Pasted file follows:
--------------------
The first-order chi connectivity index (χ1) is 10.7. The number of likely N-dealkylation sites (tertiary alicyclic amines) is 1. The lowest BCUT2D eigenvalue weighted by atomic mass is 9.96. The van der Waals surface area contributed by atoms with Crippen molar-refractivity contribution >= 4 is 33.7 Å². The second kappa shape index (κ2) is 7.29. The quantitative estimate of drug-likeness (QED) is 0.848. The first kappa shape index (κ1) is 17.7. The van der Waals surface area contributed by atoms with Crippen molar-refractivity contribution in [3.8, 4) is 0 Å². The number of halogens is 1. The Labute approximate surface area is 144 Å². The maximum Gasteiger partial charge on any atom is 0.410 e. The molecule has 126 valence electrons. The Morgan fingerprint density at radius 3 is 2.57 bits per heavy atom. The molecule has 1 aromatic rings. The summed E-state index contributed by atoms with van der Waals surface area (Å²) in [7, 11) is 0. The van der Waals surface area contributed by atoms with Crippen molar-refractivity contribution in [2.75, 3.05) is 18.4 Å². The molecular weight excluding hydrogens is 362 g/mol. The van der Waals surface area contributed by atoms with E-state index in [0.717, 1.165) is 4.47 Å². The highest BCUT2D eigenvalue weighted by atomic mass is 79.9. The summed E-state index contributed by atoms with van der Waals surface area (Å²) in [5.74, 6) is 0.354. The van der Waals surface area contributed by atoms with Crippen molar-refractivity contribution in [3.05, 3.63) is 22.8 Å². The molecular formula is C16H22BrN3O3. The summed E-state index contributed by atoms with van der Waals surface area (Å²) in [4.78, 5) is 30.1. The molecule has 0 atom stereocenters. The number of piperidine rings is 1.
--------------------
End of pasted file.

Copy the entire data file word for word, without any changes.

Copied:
The first-order chi connectivity index (χ1) is 10.7. The number of likely N-dealkylation sites (tertiary alicyclic amines) is 1. The lowest BCUT2D eigenvalue weighted by atomic mass is 9.96. The van der Waals surface area contributed by atoms with Crippen molar-refractivity contribution >= 4 is 33.7 Å². The second kappa shape index (κ2) is 7.29. The quantitative estimate of drug-likeness (QED) is 0.848. The first kappa shape index (κ1) is 17.7. The van der Waals surface area contributed by atoms with Crippen molar-refractivity contribution in [3.8, 4) is 0 Å². The number of halogens is 1. The Labute approximate surface area is 144 Å². The maximum Gasteiger partial charge on any atom is 0.410 e. The molecule has 126 valence electrons. The Morgan fingerprint density at radius 3 is 2.57 bits per heavy atom. The molecule has 1 aromatic rings. The summed E-state index contributed by atoms with van der Waals surface area (Å²) in [7, 11) is 0. The van der Waals surface area contributed by atoms with Crippen molar-refractivity contribution in [2.75, 3.05) is 18.4 Å². The molecular weight excluding hydrogens is 362 g/mol. The van der Waals surface area contributed by atoms with E-state index in [0.717, 1.165) is 4.47 Å². The highest BCUT2D eigenvalue weighted by atomic mass is 79.9. The summed E-state index contributed by atoms with van der Waals surface area (Å²) in [5.74, 6) is 0.354. The van der Waals surface area contributed by atoms with Crippen molar-refractivity contribution in [3.05, 3.63) is 22.8 Å². The molecular formula is C16H22BrN3O3. The summed E-state index contributed by atoms with van der Waals surface area (Å²) in [4.78, 5) is 30.1. The molecule has 0 atom stereocenters. The number of piperidine rings is 1.